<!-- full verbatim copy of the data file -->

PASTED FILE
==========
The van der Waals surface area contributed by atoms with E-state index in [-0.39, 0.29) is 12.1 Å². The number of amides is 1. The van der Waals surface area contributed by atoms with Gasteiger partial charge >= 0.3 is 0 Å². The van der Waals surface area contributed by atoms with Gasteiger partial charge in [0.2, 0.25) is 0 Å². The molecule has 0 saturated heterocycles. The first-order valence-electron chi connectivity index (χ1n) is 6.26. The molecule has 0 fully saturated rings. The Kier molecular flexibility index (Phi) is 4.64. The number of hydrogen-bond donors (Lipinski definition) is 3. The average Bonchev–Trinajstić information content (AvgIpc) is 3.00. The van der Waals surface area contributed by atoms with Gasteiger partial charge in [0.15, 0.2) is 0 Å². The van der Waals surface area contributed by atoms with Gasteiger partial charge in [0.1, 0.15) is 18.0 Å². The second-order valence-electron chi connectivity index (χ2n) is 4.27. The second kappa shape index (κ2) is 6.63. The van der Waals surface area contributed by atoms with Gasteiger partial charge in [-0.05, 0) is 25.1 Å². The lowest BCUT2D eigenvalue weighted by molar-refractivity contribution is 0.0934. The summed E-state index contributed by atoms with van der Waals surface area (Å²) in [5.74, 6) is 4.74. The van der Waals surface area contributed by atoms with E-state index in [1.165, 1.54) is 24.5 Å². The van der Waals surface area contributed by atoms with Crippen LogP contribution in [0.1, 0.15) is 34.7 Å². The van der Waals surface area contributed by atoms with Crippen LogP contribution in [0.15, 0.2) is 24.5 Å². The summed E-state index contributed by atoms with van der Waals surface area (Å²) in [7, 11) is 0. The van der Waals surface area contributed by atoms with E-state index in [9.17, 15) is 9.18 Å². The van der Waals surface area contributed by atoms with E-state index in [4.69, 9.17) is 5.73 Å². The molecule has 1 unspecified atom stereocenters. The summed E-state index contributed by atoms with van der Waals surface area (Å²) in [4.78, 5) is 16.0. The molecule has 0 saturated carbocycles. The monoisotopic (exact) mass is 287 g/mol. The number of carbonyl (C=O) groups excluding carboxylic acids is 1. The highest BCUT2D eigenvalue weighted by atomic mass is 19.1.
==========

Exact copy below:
The van der Waals surface area contributed by atoms with E-state index in [-0.39, 0.29) is 12.1 Å². The number of amides is 1. The van der Waals surface area contributed by atoms with Gasteiger partial charge >= 0.3 is 0 Å². The van der Waals surface area contributed by atoms with Gasteiger partial charge in [0.2, 0.25) is 0 Å². The molecule has 0 saturated heterocycles. The first-order valence-electron chi connectivity index (χ1n) is 6.26. The molecule has 0 fully saturated rings. The Kier molecular flexibility index (Phi) is 4.64. The number of hydrogen-bond donors (Lipinski definition) is 3. The average Bonchev–Trinajstić information content (AvgIpc) is 3.00. The van der Waals surface area contributed by atoms with Gasteiger partial charge in [0.15, 0.2) is 0 Å². The van der Waals surface area contributed by atoms with Gasteiger partial charge in [0.1, 0.15) is 18.0 Å². The second-order valence-electron chi connectivity index (χ2n) is 4.27. The second kappa shape index (κ2) is 6.63. The van der Waals surface area contributed by atoms with Gasteiger partial charge in [-0.05, 0) is 25.1 Å². The lowest BCUT2D eigenvalue weighted by molar-refractivity contribution is 0.0934. The summed E-state index contributed by atoms with van der Waals surface area (Å²) in [5.74, 6) is 4.74. The van der Waals surface area contributed by atoms with E-state index in [1.165, 1.54) is 24.5 Å². The van der Waals surface area contributed by atoms with Crippen LogP contribution in [0.1, 0.15) is 34.7 Å². The van der Waals surface area contributed by atoms with Crippen LogP contribution in [0.15, 0.2) is 24.5 Å². The summed E-state index contributed by atoms with van der Waals surface area (Å²) in [7, 11) is 0. The van der Waals surface area contributed by atoms with E-state index in [9.17, 15) is 9.18 Å². The van der Waals surface area contributed by atoms with E-state index in [4.69, 9.17) is 5.73 Å². The molecule has 1 unspecified atom stereocenters. The summed E-state index contributed by atoms with van der Waals surface area (Å²) in [4.78, 5) is 16.0. The molecule has 0 saturated carbocycles. The monoisotopic (exact) mass is 287 g/mol. The number of carbonyl (C=O) groups excluding carboxylic acids is 1. The highest BCUT2D eigenvalue weighted by atomic mass is 19.1.